On 25 May 2020 George Floyd died under the knee of a white police officer. On 11 April, 2021, 20 year-old Afro-American, Dante Wright, was shot by a white police officer. On 14 April 2021, I wrote down my story. In May 2021, I give it to sheCareer for distribution, so it may be seen, heard and listened to.
A Personal Encounter With Racism In Corporate Germany
Sometimes I am a black daughter in Germany. Sometimes I am a white woman in a black community. Often, I have been the new employee, from a town in the middle of Germany, who does not look like what most people expect from the name.
My name is Alina Richter. I am German. I have brown skin. This is my story.
I had a job Interview. I met great people in a tough interview for an amazing job opportunity. I got the position. I was happy. I told my friend about it.
He asked me: do you think they chose you over someone else because of your skin color?
I said: why would they?
He said: because it makes them look good to have a diverse team.
I said: I don’t think so. I think they hired me because I have an interesting resume, good grades, and performed well in the interview.
He said: ok
I said: I never thought about it like that. Maybe you’re right.
I started the job. I was part of a great team. I had opportunities to learn, to perform, to grow. I had lunch with my colleague, we talked about everything and anything.
I was asked about my hair. I was uncomfortable. I was asked about racism. I was asked whether or not I had ever experienced racism at work. I said I wish for a time where we don’t have to have conversations like this one anymore.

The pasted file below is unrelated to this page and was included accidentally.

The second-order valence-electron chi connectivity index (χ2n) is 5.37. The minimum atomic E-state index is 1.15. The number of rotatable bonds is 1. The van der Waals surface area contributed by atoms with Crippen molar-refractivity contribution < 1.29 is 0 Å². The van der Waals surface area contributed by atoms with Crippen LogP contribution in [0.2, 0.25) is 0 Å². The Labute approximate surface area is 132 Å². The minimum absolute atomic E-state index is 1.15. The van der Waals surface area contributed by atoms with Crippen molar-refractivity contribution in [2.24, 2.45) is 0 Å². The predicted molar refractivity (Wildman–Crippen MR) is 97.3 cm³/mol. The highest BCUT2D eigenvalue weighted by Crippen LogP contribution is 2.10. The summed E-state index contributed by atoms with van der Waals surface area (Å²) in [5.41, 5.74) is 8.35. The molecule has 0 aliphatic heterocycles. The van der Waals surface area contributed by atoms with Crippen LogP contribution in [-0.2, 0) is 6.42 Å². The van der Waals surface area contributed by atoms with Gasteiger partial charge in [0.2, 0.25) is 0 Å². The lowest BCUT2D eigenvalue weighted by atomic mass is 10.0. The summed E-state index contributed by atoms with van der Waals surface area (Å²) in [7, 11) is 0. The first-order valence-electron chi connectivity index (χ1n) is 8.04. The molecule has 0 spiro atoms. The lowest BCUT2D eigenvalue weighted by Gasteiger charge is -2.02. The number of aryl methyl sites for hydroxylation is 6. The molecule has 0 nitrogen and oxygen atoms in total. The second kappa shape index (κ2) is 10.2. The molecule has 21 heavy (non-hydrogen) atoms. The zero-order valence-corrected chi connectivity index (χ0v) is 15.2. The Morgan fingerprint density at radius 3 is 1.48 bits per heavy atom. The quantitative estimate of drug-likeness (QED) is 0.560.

I think I made my colleague uncomfortable. I said I don’t think I have experienced racism at work. I thought again. I thought about what my friend said. I rephrased: I think positive racism exists.
I saw a job opportunity at a company I really wanted to work for. I looked at their website. I did not see diversity. I told myself it doesn’t matter.
I thought about positive discrimination. I thought about the website and I decided diversity should happen naturally. People should be hired for skill and for fit, like I was hired at my previous job.
I applied and I got invited. I met interesting people in tough interviews. I enjoyed the experience. I got hired. I never thought about positive discrimination.
I worked, I experienced meetings with team members, I watched the news.
I watched the murder of George Floyd.
I felt the collective trauma of injustice. I felt it as a black person in a white country. I felt it as a white woman in a black community. I felt it as a brown employee in a white company.
I felt anger, sadness, frustration. I saw the protests, I saw the injustice, I saw the solidarity, I saw the black screens on LinkedIn and all-over Social Media. I felt incredibly helpless.
I joined an initiative, I talked to my friends, I didn’t talk to my colleagues, my colleagues didn’t talk to me.
I was in a meeting. I listened to the discussion of the global consequences of the Black Lives Matter movement.